HC Deb 01 July 1834 vol 24 cc1061-3
Mr. Fowell Buxton

in rising to move for an inquiry into the state and condition of the aboriginal tribes of countries in, and adjacent to, colonies under the dominion of Great Britain, said, that he would not at that late hour trouble the House by going into any details on the subject of his Motion. He would content himself by stating, that in every place where we had established a colony, the native inhabitants, instead of being benefited, were injured by our presence among them. In every British Colony, without exception, the aboriginal inhabitants had greatly decreased, and still continued rapidly to dwindle away. This was the case in Australia and Africa and in North America, and as had been remarked by a Mr. Hamilton, British brandy and gunpowder had done their work in thinning the natives. The hon. Member quoted se- veral passages in illustration of his views from well known writers. In South Africa, it was considered the most meritorious action a European could perform, to shoot the natives. The introduction of civilization, therefore, instead of proving a blessing, had proved a curse to the Aborigines of the different countries, into which we had carried what we called the blessings of civilization. It was high time that some measures were adopted, with the view of arresting the rapid decrease which was taking place among the native inhabitants of the colonies. Justice and humanity alike required it. He (Mr. Buxton) would not, at this late period of the Session, move for a Select Committee to inquire into the matter, because he was satisfied that his right hon. friend, the Secretary for the Colonies, would he willing and ready to give every information in his power on the subject. He would content himself with moving, "that an address be presented to his Majesty, praying that he would be graciously pleased to cause an inquiry to be made into the state and condition of the native inhabitants in and adjacent to colonies under the dominion of Great Britain."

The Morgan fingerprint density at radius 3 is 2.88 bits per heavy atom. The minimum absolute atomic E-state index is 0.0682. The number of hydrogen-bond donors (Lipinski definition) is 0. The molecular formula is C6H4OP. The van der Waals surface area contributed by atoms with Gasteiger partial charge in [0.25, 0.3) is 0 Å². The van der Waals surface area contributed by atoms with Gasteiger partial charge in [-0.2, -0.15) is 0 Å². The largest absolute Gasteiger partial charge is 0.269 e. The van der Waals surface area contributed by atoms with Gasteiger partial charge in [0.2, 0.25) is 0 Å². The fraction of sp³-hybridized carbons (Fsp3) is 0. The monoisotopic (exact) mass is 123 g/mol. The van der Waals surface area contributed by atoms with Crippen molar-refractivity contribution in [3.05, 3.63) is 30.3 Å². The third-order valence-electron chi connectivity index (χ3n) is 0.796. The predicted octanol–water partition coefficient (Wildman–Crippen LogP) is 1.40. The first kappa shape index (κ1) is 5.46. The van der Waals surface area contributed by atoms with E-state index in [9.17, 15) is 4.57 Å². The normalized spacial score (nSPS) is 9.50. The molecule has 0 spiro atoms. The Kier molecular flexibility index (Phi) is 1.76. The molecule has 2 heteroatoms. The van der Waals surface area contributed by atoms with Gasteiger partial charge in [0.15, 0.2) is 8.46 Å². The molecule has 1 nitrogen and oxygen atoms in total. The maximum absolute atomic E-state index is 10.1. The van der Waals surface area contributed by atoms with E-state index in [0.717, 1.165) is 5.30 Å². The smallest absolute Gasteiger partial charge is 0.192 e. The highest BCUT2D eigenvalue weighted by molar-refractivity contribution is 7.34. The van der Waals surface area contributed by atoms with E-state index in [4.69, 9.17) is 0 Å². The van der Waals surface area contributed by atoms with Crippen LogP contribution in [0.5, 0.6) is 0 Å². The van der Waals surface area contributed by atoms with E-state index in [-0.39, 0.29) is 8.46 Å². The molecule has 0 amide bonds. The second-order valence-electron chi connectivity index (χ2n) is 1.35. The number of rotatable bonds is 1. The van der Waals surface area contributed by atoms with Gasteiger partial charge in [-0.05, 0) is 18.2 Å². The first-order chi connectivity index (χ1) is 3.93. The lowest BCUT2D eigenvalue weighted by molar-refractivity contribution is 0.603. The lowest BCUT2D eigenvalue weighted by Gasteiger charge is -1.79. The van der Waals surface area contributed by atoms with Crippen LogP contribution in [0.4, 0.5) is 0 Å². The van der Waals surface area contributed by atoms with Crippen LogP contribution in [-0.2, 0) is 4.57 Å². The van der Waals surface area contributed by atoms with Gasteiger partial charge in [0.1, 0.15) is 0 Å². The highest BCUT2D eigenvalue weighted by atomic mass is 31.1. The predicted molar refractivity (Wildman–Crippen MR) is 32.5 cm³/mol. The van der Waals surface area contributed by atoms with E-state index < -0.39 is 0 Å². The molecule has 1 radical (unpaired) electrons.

Mr. Secretary Rice

did not know of any mode in which he could more strongly express his assent to the propositions and principles laid down by his hon. friend, than by seconding the Motion which he had made. He was prepared to furnish the hon. Gentleman with all the information which he possessed on the subject. He held in his hand a number of valuable documents, which he would have great pleasure in laying before the House; and if his hon. friend should think proper next Session to bring forward a Motion for a Committee of inquiry, he would most willingly support it. But while he thus expressed his cordial approval of the principles which the hon. Gentleman had advanced on the subject, he must differ from him as to the amount of the evils to which he had referred. There must be evils to a certain extent, consequent on the introduction of civilization into a savage country, and these evils, though he could not hope that they could be done away with altogether, he would use every exertion to reduce.

Mr. Pease

was happy to hear the speeches of both the hon. Gentlemen. It afforded him particular pleasure, and he was sure it would do the same to the country, to see the promptitude and cordiality with which the right hon. Secretary for the Colonies concurred in the opinions expressed by the bon. member for Weymouth.

The Motion agreed to.